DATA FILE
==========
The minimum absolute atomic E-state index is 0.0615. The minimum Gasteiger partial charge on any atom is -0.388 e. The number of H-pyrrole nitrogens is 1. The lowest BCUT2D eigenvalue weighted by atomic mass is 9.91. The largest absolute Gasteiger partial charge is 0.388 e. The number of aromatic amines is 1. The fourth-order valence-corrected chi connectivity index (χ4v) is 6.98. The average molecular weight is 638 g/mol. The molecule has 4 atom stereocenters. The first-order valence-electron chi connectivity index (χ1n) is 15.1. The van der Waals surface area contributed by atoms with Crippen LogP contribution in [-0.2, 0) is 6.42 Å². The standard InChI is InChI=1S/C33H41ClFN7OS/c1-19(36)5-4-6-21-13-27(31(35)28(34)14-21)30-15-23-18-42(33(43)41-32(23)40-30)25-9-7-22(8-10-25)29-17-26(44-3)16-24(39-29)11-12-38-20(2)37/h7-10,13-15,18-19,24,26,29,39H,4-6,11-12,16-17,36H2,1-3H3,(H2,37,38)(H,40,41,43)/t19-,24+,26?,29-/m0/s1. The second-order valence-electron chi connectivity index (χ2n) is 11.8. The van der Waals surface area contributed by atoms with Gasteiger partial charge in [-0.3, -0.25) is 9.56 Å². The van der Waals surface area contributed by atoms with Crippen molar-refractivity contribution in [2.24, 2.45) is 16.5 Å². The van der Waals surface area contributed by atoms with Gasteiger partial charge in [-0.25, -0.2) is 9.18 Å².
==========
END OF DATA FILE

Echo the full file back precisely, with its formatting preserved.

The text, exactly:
The minimum absolute atomic E-state index is 0.0615. The minimum Gasteiger partial charge on any atom is -0.388 e. The number of H-pyrrole nitrogens is 1. The lowest BCUT2D eigenvalue weighted by atomic mass is 9.91. The largest absolute Gasteiger partial charge is 0.388 e. The number of aromatic amines is 1. The fourth-order valence-corrected chi connectivity index (χ4v) is 6.98. The average molecular weight is 638 g/mol. The molecule has 4 atom stereocenters. The first-order valence-electron chi connectivity index (χ1n) is 15.1. The van der Waals surface area contributed by atoms with Crippen LogP contribution in [-0.2, 0) is 6.42 Å². The standard InChI is InChI=1S/C33H41ClFN7OS/c1-19(36)5-4-6-21-13-27(31(35)28(34)14-21)30-15-23-18-42(33(43)41-32(23)40-30)25-9-7-22(8-10-25)29-17-26(44-3)16-24(39-29)11-12-38-20(2)37/h7-10,13-15,18-19,24,26,29,39H,4-6,11-12,16-17,36H2,1-3H3,(H2,37,38)(H,40,41,43)/t19-,24+,26?,29-/m0/s1. The second-order valence-electron chi connectivity index (χ2n) is 11.8. The van der Waals surface area contributed by atoms with Gasteiger partial charge in [-0.3, -0.25) is 9.56 Å². The van der Waals surface area contributed by atoms with Crippen molar-refractivity contribution in [2.24, 2.45) is 16.5 Å². The van der Waals surface area contributed by atoms with Gasteiger partial charge in [-0.25, -0.2) is 9.18 Å².